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Monitor your AWS account to detect suspicious behavior in real time

Michael Wittig – 23 Aug 2015 (updated 30 Aug 2016)

You can track every change made to your AWS account with CloudTrail. Did you know that you can also monitor your AWS account in near real time with custom rules specific to your use case?

By combining CloudTrail, S3, SNS, and Lambda, you can run a piece of code to check the API activity in your account. Because of the reporting frequency of CloudTrail, this will happen approximately every 5 minutes. This post explains how to deploy a solution to monitor your EC2 instance tags for suspicious behavior.

The following figure shows how this works on a high level.

Monitor CloudTrail with Lambda

Let’s look at a concrete example.

What is suspicious behavior?

CloudTrail is recording a lot of API activity. Your job is to determine which activities are suspicious. Here are a few ideas:

  • A security group was changed to open a port to the outside world (0.0.0.0/0).
  • An IAM user was created outside of regular business hours.
  • An EC2 instance was started without following your company’s tag schema (for example, you may mark technical ownership, cost ownership, and so on).

The example that follows implements the idea of EC2 instance tag monitoring.

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Monitoring EC2 instance tags

Each time CloudTrail has new data for you, a Lambda function is triggered. The Lambda function needs to do the following:

  1. Understand the input data generated from SNS.
  2. Download the compressed CloudTrail files from an S3 bucket.
  3. Uncompress the files.
  4. Iterate through the API activities, looking for EC2 tag-related events: RunInstances, CreateTags, and DeleteTags.
  5. Alert violations of the tag schema.

Fortunately, the code is implemented already so that we won’t dive into Node.js code this time. Instead, we’ll focus on deploying this solution.

Deploying the solution

Deploying Lambda is possible almost entirely with CloudFormation. A few steps are required to prepare everything you need:

  1. Choose an AWS region you want to monitor (referenced as $region in the following).
  2. Create an SNS topic in $region, and subscribe to the topic via email. The system will send alerts to this endpoint.
  3. Download the code by running wget https://github.com/widdix/aws-tag-watch/archive/master.zip in your terminal.
  4. Run unzip master.zip in your terminal.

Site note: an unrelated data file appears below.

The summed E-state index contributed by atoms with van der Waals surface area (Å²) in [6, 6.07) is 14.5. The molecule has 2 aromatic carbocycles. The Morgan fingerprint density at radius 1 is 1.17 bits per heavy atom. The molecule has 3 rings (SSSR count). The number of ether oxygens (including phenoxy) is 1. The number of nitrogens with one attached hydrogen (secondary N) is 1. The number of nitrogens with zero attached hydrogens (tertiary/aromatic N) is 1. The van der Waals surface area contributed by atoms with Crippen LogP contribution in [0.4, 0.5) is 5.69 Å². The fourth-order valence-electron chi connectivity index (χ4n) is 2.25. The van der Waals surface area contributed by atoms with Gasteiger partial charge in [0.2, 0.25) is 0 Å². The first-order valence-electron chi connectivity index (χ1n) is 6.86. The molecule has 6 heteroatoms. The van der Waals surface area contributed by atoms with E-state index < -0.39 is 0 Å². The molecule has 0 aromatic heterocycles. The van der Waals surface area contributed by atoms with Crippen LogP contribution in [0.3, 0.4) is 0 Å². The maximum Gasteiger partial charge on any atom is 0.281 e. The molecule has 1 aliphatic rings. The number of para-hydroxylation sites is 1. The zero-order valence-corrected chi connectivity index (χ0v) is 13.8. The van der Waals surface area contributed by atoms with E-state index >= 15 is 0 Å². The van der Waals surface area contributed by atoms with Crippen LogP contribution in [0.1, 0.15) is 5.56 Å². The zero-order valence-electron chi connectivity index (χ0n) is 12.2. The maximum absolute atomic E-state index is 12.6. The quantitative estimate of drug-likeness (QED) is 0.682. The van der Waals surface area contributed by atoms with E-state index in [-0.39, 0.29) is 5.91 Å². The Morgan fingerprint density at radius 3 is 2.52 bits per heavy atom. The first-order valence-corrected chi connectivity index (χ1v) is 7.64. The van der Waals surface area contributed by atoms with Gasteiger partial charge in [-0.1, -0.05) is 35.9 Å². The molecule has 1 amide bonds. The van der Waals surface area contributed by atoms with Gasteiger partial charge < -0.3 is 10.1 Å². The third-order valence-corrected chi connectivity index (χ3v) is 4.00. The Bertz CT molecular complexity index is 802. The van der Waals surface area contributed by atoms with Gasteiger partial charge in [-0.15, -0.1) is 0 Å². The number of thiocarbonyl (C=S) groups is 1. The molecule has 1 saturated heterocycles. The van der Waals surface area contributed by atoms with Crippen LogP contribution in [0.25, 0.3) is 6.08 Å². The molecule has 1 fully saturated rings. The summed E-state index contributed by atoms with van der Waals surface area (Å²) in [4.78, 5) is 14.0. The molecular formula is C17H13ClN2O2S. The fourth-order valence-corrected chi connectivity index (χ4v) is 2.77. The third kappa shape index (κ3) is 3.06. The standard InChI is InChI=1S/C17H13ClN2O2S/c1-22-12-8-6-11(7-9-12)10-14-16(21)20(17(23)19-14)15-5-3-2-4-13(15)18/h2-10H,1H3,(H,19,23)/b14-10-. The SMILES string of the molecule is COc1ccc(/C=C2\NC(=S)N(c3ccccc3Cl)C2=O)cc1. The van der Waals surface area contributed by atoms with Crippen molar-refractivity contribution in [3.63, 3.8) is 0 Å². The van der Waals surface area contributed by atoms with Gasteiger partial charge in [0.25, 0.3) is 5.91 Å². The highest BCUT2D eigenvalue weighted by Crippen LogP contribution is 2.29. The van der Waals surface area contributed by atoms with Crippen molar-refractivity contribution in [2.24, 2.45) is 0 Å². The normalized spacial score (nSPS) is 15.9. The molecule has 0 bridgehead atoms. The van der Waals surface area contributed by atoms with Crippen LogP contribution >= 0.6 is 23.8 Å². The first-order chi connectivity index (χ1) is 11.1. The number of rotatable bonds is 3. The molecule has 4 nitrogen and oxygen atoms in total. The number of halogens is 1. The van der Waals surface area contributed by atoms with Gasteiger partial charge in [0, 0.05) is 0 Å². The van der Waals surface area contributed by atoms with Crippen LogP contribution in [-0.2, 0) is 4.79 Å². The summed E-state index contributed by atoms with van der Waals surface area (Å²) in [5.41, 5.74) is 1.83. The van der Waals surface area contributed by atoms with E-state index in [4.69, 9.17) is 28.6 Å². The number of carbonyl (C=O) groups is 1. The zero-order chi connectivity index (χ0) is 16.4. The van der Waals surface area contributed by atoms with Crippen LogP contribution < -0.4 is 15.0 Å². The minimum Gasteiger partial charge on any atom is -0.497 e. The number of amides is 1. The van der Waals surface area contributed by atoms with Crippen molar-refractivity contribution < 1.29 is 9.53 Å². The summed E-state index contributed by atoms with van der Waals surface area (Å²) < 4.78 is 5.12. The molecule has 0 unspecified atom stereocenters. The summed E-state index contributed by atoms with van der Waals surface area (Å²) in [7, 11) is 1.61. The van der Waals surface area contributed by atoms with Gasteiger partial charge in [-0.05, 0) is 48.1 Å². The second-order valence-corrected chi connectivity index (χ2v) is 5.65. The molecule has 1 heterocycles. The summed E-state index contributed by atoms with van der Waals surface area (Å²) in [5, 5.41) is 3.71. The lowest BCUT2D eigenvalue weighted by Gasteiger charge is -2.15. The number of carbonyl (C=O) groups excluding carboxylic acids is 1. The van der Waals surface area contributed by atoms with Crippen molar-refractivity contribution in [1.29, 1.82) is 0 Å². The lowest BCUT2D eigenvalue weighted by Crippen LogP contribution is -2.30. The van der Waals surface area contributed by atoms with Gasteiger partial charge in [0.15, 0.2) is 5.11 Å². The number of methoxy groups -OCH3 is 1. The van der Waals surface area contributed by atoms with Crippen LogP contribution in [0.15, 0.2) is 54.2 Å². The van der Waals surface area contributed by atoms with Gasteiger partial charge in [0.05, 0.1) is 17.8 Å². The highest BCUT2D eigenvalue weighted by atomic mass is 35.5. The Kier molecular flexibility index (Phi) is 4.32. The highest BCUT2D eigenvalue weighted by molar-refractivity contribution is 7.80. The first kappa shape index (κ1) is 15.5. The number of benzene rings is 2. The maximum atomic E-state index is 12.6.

5. Change dir by running cd aws-tag-watch-master/.
  6. Run npm install in your terminal to install Node.js dependencies.
  7. Edit config.json, and set region to $region and alertTopicArn to the ARN of your SNS topic from step 1.
  8. Execute ./bundle.sh in your console.
  9. Upload aws-tag-watch.zip to S3 (the bucket must be in $region).
  10. Create a CloudFormation stack based on template.json.

Now your AWS account in $region is monitored. Whenever you run a new EC2 instance or change the tags of an existing EC2 instance, the Lambda function will check whether you’re sticking to the tag schema.

Room for improvement

Raising an alert via email isn’t that helpful if you are working on a team. You may want to look at OpsGenie, which integrates nicely with SNS.

This blog post has been translated into German: Beobachte deinen AWS Account in echtzeit um verdächtige Aktivitäten aufzuspüren.

Michael Wittig

Michael Wittig

I’m an independent consultant, technical writer, and programming founder. All these activities have to do with AWS. I’m writing this blog and all other projects together with my brother Andreas.

In 2009, we joined the same company as software developers. Three years later, we were looking for a way to deploy our software—an online banking platform—in an agile way. We got excited about the possibilities in the cloud and the DevOps movement. It’s no wonder we ended up migrating the whole infrastructure of Tullius Walden Bank to AWS. This was a first in the finance industry, at least in Germany! Since 2015, we have accelerated the cloud journeys of startups, mid-sized companies, and enterprises. We have penned books like Amazon Web Services in Action and Rapid Docker on AWS, we regularly update our blog, and we are contributing to the Open Source community. Besides running a 2-headed consultancy, we are entrepreneurs building Software-as-a-Service products.

We are available for projects.

You can contact me via Email, Twitter, and LinkedIn.

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